“Guyana is a diverse nation; 39.8 per cent of the population is of Indian origin (see Indo-Guyanese), 30 per cent African (see Afro-Guyanese), 19.9 per cent multiracial (almost all part African, including Dougla, Creole-Mulatto, Zambo-Maroon, and Pardo), 10.5 per cent Amerindian and 0.5 per cent other, mostly Chinese, Europeans (most notably Portuguese): Wikipedia.
That private land ownership in Guyana being sharply skewed in favour of one section of the Guyanese population is the product of historically based psychology. Africans were brought to Guyana and forced to work the land and so resented it all.
Indians came to Guyana fleeing life challenges and desirous of better – so accepted low wages and poor living conditions, to save and return free to India after the expiry of their indentures.
In time the colonial administration and planters found that the cumulative cost of return passages had become unmanageable and so developed land settlement schemes to lure the ex-workers into accepting land in lieu of their free passage.
Having no resentment attached to the land, and with most coming from agricultural castes, many took up the offer whilst many others on their own volition used their savings to purchase freehold land.
Africans also purchased land, founding villages, however, they often faced disincentivising policies and actions executed by the colonial administration upon lobbying by powerful planters.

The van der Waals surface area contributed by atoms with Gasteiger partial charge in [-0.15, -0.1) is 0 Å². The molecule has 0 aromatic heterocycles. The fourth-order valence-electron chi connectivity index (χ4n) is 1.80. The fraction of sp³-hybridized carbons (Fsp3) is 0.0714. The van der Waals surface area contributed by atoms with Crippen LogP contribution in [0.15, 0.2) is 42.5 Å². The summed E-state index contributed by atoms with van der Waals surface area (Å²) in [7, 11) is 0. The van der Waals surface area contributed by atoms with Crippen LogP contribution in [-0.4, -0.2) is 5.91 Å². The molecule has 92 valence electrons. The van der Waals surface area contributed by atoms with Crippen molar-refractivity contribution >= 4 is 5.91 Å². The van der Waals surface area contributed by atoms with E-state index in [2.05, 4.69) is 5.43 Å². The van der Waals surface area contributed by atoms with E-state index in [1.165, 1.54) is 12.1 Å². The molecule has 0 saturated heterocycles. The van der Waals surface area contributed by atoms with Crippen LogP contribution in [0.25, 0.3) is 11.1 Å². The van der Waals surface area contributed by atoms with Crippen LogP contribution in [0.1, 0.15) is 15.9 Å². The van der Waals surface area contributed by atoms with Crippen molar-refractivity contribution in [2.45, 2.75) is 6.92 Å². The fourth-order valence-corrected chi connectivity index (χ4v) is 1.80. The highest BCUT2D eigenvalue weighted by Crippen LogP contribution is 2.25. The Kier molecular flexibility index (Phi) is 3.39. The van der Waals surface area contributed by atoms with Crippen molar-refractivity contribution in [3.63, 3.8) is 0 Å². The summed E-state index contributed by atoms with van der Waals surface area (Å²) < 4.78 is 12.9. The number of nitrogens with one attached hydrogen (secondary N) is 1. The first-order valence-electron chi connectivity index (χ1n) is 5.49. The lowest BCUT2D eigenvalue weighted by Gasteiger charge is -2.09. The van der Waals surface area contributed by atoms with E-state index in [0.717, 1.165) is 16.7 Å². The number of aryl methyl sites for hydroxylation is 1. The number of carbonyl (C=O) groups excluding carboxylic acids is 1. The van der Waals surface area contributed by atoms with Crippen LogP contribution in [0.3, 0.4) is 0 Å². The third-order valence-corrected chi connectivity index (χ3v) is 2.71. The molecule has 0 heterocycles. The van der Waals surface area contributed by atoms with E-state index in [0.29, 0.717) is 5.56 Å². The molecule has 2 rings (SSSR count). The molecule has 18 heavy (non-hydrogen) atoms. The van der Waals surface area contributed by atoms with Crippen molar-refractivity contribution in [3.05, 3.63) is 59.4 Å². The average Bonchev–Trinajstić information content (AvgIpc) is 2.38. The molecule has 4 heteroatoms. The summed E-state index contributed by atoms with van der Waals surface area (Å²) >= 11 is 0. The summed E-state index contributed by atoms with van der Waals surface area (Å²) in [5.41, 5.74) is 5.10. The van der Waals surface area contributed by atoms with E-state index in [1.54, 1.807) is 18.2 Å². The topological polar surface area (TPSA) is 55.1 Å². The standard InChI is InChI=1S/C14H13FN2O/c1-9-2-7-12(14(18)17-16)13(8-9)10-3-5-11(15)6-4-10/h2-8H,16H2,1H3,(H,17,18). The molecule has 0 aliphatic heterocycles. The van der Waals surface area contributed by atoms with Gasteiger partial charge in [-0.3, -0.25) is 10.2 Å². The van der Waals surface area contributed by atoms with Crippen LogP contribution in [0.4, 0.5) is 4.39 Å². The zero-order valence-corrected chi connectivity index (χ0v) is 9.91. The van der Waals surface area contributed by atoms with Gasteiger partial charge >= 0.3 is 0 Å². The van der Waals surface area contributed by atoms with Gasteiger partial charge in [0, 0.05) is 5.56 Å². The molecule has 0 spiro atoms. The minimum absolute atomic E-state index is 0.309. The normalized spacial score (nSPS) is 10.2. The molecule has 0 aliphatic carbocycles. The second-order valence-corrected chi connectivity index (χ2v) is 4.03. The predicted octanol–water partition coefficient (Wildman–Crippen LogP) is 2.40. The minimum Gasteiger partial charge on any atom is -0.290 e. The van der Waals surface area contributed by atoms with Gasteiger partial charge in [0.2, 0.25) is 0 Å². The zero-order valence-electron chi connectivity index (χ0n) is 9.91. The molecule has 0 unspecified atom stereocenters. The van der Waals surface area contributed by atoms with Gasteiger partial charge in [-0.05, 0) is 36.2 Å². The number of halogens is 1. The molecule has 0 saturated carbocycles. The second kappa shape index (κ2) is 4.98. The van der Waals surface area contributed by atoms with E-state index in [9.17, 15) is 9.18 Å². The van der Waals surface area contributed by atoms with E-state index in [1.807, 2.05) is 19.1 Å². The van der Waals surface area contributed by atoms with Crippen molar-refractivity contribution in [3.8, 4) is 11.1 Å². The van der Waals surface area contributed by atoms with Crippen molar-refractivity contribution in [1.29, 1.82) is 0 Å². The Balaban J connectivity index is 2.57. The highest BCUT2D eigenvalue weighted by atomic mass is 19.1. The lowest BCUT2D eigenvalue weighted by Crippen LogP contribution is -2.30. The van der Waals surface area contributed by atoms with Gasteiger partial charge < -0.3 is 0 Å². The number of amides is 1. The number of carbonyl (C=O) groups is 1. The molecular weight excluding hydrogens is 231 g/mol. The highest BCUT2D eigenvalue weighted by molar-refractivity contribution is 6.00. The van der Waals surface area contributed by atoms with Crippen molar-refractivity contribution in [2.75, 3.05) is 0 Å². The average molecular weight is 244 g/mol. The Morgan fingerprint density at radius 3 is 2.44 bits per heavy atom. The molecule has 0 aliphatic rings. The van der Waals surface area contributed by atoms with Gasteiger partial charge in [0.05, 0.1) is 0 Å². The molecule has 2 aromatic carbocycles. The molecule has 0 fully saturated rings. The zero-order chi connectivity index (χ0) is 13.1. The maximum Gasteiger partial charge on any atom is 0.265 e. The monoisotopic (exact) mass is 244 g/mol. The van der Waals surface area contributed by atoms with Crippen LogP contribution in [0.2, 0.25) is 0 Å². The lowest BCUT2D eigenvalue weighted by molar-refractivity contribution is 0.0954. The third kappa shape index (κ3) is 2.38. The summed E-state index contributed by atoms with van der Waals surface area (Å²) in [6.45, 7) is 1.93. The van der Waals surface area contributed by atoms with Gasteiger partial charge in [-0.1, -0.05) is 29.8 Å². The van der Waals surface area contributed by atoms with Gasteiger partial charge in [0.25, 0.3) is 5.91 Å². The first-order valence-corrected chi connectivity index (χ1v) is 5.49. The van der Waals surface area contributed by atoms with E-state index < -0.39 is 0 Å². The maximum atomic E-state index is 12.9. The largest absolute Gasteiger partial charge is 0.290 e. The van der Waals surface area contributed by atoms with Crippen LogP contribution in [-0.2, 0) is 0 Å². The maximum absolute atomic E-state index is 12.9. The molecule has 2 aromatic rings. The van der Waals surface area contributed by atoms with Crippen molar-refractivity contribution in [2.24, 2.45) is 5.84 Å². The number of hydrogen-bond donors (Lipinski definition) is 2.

In the post-colonial era, Africans were slow to convert the ‘land to the tiller’ opportunity made available to all by former President Forbes Burnham.
The tenure of Irfaan Ali MP in the office of Minister of Housing & Water had no precedent and has not since been bested in terms of making the ownership of (residential) land available to all Guyanese.
Indications are that this trajectory will be resumed under the current tenure of Dr Irfaan Ali in his current office of President of Guyana. In outreaches early in his term, the President has personally facilitated the expedition of lagging CH&PA processes after listening to persons waiting for several years, and also presented scores of persons with long-awaited titles. Not productive land, but the psychology of land ownership is much the same.
I have seen the new Housing Minister approve within weeks, the removal of a ludicrous clause in the Agreement of Sale presented for purchasers’ signature after paying for one of the CH&PA’s highest-priced house lots in the Re-migrant Scheme at Providence Gardens. Removal of the offending clause inserted some time during the 2015-2020 period, and which I had been trying to have removed for several months, would suggest, at least on paper, that a well-structured residential setting will be developed and maintained – without the emergence of a vulcanising shop, sports bar or short time hotel ever being likely!
For the declared intent of the new Agreement of Sale to become more than just paper but comprehensively legally meaningful to all parties, the CH&PA must fulfil its promise to deliver “an investment of value, location and prestige” with “well-landscaped sidewalks and roadways” and “concrete drains that will allow for quick and easy runoff of surface and stormwater” – in short, a residential area “geared towards satisfying the needs of overseas-based Guyanese and re-migrants who are desirous of securing their future here in Guyana”: Providence Gardens Report. At 7.0 on page 13, it is noted that infrastructural development started in September 2011.
Current owners and prospective purchasers of the “Exclusive residential living” promised by CH&PA to those having both eligibility and the depth of pockets, will be watching with interest.